Something between a comedy of everyday absurdity and a family tragedy pushed into the realm of the hyper-real, Footnote uses its characters' differing relationships to authenticity as the basis for an enigmatic riff on representation.
It speaks to anyone who's been on either end of a grudge or family antagonism. And it saves its best for those who have witnessed clusters of the best and brightest descend to the level of grade school kids on the playground.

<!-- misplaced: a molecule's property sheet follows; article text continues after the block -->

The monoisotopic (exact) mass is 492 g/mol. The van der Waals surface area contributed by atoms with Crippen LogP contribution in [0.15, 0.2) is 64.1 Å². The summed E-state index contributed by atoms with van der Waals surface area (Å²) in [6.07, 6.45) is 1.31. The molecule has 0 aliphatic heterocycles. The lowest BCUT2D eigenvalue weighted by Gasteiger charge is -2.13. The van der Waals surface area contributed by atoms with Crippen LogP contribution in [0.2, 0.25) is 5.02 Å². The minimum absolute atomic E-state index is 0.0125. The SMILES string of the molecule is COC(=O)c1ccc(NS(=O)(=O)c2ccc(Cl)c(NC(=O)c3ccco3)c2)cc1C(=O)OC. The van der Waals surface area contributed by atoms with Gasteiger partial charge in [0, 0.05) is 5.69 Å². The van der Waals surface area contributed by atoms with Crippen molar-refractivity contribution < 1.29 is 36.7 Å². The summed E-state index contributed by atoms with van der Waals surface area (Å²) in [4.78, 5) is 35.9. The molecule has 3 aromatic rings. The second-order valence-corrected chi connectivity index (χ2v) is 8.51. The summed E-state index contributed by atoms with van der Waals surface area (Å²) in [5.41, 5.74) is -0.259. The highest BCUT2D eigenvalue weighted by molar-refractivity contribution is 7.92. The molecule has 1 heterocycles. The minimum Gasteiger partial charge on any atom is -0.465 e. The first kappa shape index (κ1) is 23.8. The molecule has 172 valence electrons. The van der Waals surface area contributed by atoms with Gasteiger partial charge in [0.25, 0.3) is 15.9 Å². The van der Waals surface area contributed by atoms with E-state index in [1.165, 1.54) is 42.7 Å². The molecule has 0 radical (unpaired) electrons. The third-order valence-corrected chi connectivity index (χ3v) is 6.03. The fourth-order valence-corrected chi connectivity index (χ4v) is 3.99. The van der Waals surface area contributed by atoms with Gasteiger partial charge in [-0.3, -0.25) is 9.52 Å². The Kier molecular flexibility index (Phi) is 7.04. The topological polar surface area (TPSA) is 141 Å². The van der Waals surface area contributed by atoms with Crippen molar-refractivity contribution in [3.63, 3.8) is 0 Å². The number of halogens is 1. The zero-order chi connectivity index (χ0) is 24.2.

Israeli writer-director Joseph Cedar's tale of two Talmudic scholars set in present-day Jerusalem, while not exactly side-splitting, is quietly riotous. And, yes, the guffaws are bittersweet.
Writer-director Joseph Cedar's understanding of the many levers of academic politics helps him inject a little steel into the movie; but it's eventually overcome by the mushy father-son drama.